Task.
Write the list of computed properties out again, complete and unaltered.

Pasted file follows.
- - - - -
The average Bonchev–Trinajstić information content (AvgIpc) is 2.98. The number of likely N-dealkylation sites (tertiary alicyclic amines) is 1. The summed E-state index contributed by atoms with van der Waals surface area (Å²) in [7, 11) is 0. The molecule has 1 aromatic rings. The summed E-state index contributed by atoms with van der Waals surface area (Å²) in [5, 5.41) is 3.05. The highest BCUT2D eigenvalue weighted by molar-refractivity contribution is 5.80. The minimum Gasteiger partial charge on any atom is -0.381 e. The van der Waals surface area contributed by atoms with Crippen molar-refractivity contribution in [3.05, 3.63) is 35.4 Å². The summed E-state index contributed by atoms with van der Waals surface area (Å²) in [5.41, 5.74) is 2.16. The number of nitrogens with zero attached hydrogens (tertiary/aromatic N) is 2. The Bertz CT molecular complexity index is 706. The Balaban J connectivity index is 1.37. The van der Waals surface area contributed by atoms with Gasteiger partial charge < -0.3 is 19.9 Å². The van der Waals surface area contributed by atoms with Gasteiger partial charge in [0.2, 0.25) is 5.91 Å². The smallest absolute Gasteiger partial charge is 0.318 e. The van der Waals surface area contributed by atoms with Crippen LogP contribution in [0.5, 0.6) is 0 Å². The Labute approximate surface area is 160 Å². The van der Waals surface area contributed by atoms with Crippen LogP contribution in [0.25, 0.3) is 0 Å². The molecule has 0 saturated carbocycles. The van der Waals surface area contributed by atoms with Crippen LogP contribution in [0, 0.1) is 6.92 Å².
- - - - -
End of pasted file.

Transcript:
The average Bonchev–Trinajstić information content (AvgIpc) is 2.98. The number of likely N-dealkylation sites (tertiary alicyclic amines) is 1. The summed E-state index contributed by atoms with van der Waals surface area (Å²) in [7, 11) is 0. The molecule has 1 aromatic rings. The summed E-state index contributed by atoms with van der Waals surface area (Å²) in [5, 5.41) is 3.05. The highest BCUT2D eigenvalue weighted by molar-refractivity contribution is 5.80. The minimum Gasteiger partial charge on any atom is -0.381 e. The van der Waals surface area contributed by atoms with Crippen molar-refractivity contribution in [3.05, 3.63) is 35.4 Å². The summed E-state index contributed by atoms with van der Waals surface area (Å²) in [5.41, 5.74) is 2.16. The number of nitrogens with zero attached hydrogens (tertiary/aromatic N) is 2. The Bertz CT molecular complexity index is 706. The Balaban J connectivity index is 1.37. The van der Waals surface area contributed by atoms with Gasteiger partial charge < -0.3 is 19.9 Å². The van der Waals surface area contributed by atoms with Gasteiger partial charge in [0.2, 0.25) is 5.91 Å². The smallest absolute Gasteiger partial charge is 0.318 e. The van der Waals surface area contributed by atoms with Crippen LogP contribution in [0.5, 0.6) is 0 Å². The Labute approximate surface area is 160 Å². The van der Waals surface area contributed by atoms with Crippen LogP contribution in [0.25, 0.3) is 0 Å². The molecule has 0 saturated carbocycles. The van der Waals surface area contributed by atoms with Crippen LogP contribution in [0, 0.1) is 6.92 Å².